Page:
A flat fee is a set amount of money that is decided upon at the beginning of the representation, before any work is done on the case. Because of the many uncertainties of litigation, this type of agreement is seldom used. In fact, outside of the occasional favor to a longstanding client, flat fees are typically used only in the most routine matters, e.g., drafting a form will, or perhaps a one-time court appearance on a civil infraction or low-level criminal offense.
An hourly rate for an attorney is the same as it would be for any other job. The attorney states how much he or she charges per hour (which may be different depending on the type of case involved). This is the attorney's hourly rate. The fee you pay the attorney is calculated by multiplying the hourly rate by the number of hours the attorney spends working on your case. Hourly rate agreements are an option in most cases. However, it is important to understand that under this type of agreement you are responsible for the fees to your attorney regardless of the outcome of the case. That is, you have a contractual obligation to pay your attorney the agreed upon fee whether you win or lose your case. For this reason, most individuals tend to shy away from hourly rate fee agreements.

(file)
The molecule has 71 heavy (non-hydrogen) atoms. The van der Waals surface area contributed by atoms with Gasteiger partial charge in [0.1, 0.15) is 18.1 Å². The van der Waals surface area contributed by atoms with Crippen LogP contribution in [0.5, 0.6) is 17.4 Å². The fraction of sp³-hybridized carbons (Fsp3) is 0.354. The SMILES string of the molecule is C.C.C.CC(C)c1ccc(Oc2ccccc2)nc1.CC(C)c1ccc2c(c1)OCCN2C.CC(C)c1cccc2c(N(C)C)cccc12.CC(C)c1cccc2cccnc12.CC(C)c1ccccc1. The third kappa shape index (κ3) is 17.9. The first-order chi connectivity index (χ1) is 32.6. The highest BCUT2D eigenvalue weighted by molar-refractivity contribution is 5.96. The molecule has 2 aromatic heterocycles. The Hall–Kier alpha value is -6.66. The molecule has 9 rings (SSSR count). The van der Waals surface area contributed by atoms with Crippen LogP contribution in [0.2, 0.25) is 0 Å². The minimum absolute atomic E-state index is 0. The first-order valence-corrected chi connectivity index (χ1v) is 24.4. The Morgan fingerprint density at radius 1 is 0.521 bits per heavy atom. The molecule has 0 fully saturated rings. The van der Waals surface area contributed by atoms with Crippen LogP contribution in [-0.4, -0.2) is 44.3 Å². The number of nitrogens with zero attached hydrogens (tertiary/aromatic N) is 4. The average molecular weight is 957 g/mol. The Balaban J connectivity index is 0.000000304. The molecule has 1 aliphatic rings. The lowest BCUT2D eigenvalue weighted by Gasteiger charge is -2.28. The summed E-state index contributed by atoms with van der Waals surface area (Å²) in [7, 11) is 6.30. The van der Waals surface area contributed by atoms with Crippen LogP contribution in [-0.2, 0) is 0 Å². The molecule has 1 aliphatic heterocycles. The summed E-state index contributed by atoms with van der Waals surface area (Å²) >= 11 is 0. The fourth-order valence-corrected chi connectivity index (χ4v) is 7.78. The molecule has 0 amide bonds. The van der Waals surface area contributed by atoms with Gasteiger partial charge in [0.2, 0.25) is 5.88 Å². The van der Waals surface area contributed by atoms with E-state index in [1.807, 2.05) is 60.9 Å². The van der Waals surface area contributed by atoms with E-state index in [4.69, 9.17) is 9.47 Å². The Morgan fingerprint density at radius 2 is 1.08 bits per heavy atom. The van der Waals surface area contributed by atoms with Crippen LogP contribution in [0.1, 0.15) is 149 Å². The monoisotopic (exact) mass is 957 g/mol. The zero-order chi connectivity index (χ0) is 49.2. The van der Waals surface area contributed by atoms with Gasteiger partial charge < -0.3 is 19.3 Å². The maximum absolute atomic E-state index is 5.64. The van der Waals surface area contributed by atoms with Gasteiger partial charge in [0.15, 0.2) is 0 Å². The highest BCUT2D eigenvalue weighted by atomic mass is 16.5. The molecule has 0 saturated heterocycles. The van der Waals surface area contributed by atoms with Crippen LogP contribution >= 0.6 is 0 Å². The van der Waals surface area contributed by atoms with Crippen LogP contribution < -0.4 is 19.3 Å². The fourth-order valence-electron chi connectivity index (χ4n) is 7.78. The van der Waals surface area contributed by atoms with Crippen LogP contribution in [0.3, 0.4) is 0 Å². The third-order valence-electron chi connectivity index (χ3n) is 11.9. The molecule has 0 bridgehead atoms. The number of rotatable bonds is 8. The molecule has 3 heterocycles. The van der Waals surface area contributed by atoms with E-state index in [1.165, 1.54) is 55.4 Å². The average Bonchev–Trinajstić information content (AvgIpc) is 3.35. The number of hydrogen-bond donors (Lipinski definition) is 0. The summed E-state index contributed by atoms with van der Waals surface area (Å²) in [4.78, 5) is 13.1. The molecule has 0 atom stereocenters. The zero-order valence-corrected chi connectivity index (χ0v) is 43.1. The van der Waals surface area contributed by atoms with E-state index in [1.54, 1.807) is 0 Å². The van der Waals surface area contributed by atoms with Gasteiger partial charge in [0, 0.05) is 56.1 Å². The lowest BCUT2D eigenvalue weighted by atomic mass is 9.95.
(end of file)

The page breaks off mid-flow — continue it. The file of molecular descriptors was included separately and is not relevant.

A final type of fee agreement is the contingency fee agreement. This is the most common fee agreement for the individual who brings claims for his or her personal injuries, and many other types of cases. In a contingency fee, you and your attorney enter into a type of partnership in the case. Your attorney only earns a fee if you recover in the case. And the amount of the fee earned by the attorney depends on the amount of the recovery. A fairly standard percentage for a contingency fee is one-third of the total recovery. The law does place some limitations on the types of case that can be handled under a contingency fee, but generally these types of agreements are allowed.
Our Rating is calculated using information the lawyer has included on
their profile in addition to the information we collect from state
bar associations and other organizations that license legal
professionals. Attorneys who claim their profiles and provide Avvo
with more information tend to have a higher rating than those who do
What determines Avvo Rating?
Experience & background
Years licensed, work experience, education
Legal community recognition
Peer endorsements, associations, awards
Legal thought leadership
Publications, speaking engagements
This lawyer was disciplined by a state licensing authority in .
Disciplinary information may not be comprehensive, or updated. We recommend that you always check a lawyer's disciplinary status with their respective state bar association before hiring them.